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March 25, 2005  Web 2.0

Original Post: 23 Mar 2005
Updated: 25 Mar 2005

We're on to Web 2.0. "But we're not even finished debugging Web 1.0," you say. Oh well. With God as Product Manager you have little choice but to upgrade.

What is Web 2.0? Well you can read the Wikipedia definition, if you feel inclined or keep reading while I attempt to unravel it for myself.

Web 1.0 was pretty cool. Remember GeoCities? That was funny. You would make an ugly website, and GeoCities would stick ads all over it. Yahoo, King of Web 1.0, bought Geocities in May 1999 for $6.4B and a lot of Web 1.0 people got rich. What made this whole thing so Web 1.0? The sites you would make on GeoCities were islands: no comments from visitors and with mostly static information that you would have to update by hand. To find things you would search using Yahoo, Google, etc.

Now we've entered a world where content creation has radically changed. We've got blogging tools like Blogger and Movable Type. We've got wikis like Wikipedia. This makes collaboration a joy. People leave comments on blogs, trackback when they post a response on their own site, and create a feedback loop in to the system.

All this information is then syndicated using RSS, which allows for a whole new way to consume the data: with RSS aggregators like Bloglines and ANT, container sites like the Open Media Network, RSS search engines like Technorati, or bookmarking tools like and Furl. These tools then allow you to syndicate out what you're consuming via syndication, creating yet another feedback loop.

One of the most compelling examples of this sort of feedback loop is the success of the photo sharing site Flickr, recently acquired by Yahoo for around $30M. Flickr is not particularly large. It has a user base of 270K, which is tiny compared to the 300M people that use Yahoo on a daily basis, but it is growing at 30% per month.

So what's so Web 2.0 about Flickr? Well, unlike Ofoto or Shutterfly, Flickr is built around the idea of community. Sound too fuzzy for you? Okay, Flickr assumes most people will default their permission settings on their photos to public, not private, and will syndicate posts using RSS. Call it social networking meets photo hosting meets syndication. That means that you can subscribe to a feed on squared circles and receive the updates as they come. How does Flickr know if something is a squared circle? Well you tell it by adding the tag. What if you don't have time? Someone else can tag it for you. Yes, collaborative tagging. Why would someone tag your photos? Why not. Flickr CEO Stewart Butterfield explained in an interview with O'Reily's Richard Koman: "Some people really are primarily using it for sharing photos with friends and family. They have contacts in the system and select certain photos to be only available to friends or family, only occasionally making a photo public. The majority, though, are making almost all of their photos public. Of those 3.5 million photos, 82 percent are public.... [People] derive some pleasure from building value in the global collection."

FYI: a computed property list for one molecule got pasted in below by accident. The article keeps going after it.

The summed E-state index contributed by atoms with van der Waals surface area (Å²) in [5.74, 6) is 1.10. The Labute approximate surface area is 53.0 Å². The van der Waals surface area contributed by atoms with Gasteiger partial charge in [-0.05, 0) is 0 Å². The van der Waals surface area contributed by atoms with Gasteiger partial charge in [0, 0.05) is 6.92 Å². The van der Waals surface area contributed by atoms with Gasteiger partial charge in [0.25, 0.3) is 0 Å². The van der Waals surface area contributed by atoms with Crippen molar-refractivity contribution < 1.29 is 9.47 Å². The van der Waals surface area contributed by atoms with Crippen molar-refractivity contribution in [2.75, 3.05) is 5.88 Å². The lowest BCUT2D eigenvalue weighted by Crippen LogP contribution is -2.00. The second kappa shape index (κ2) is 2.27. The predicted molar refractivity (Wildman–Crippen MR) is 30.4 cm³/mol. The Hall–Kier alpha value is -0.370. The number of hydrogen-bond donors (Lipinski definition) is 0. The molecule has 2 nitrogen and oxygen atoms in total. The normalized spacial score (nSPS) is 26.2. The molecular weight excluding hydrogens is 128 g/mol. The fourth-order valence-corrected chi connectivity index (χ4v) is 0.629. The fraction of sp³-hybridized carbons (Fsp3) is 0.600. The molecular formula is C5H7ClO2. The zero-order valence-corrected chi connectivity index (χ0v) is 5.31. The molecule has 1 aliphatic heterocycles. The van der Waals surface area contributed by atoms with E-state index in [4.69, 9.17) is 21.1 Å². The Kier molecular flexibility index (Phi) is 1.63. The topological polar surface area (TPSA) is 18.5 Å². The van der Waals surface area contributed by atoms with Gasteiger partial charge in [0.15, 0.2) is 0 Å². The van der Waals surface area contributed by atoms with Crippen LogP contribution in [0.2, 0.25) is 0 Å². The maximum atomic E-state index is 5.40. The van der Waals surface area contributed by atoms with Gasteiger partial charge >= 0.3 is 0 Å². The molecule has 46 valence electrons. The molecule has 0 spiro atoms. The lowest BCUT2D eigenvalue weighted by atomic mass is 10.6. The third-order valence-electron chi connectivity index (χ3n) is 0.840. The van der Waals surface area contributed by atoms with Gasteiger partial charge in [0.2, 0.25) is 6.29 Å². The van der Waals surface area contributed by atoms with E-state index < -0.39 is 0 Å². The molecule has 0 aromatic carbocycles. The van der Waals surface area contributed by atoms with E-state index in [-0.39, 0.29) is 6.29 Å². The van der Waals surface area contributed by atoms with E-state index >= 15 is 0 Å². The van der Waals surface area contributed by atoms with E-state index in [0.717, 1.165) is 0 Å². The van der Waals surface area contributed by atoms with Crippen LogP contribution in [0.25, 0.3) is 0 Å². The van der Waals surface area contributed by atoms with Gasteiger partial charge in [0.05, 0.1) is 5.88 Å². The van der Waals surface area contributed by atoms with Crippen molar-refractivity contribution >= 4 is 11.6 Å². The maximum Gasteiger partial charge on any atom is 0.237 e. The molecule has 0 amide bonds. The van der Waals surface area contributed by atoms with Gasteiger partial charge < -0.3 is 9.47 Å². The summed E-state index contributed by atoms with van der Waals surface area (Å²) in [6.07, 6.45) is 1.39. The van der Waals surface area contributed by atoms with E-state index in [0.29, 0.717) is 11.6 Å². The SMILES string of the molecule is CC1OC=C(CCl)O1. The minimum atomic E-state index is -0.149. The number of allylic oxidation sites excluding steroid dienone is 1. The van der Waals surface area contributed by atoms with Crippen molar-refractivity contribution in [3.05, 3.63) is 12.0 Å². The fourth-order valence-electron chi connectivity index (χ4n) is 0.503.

And this is the key insight that is driving Web 2.0: what we had initially thought of as private data is being incorporated in to a collective consciousness. My life's journal of photos, written entries, Internet bookmarks, who I like, where I eat, what I think about and when I think about it... it's all getting syndicated out to the world. And as people tune in, that creates a feedback loop. I tune in to them tuning in to me. Together we go about exploring something as simple as a squared circle or as complex as whether or not Kruzweil is correct about the idea that "exponential change is subtle".

Where do we go from here? Well, we may not have a choice. There is a natural progression to these sorts of things, and we may be along for the ride. But there is a chance to make a contribution. It's not clear whether your code or mine will power the pistons, but it's clear that someone's will. So we can spend our days building the Yahoo 360s, the iMeems, and, gulp, maybe even a HeyPix or two. Along the way we'll post to our blogs about the long tails, and what we ate for breakfast. We're embarking on a new era where we will know, as Michael Rollin put it, "that which will emerge from the structured amassment of all human knowledge, thought and behavior patterns". Now that I think about it, maybe we should call it Web 2.5.


In response to the launch of the new Yahoo! Creative Commons search, which allows you to find content that is free for distribution for non-commericial purposes as licensed under the Creative Commons, Lawrence Lessig--Stanford Law Professor and chair of the Creative Commons project--had the following to say: "This is exciting news for us. It confirms great news about Yahoo!. I met their senior management last October. They had, imho, precisely the right vision of a future net. Not a platform for delivering whatever, but instead a platform for communities to develop."

That's what I was trying to convey with this post about Web 2.0. To repeat: "They had, imho, precisely the right vision of a future net. Not a platform for delivering whatever, but instead a platform for communities to develop."

Posted by johnnie at March 25, 2005 12:49 AM

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Hey Johnie.
Great Post. Two questions:
Who is Michael Rollin? and, can I get a iMeems invite?


Posted by: carlos.rocha [TypeKey Profile Page] at March 31, 2005 06:48 PM

I sent you an invite. Michael Rollin is a friend. Someday he'll have a website, and I will link to it.

Posted by: Johnnie Manzari [TypeKey Profile Page] at April 3, 2005 11:50 PM

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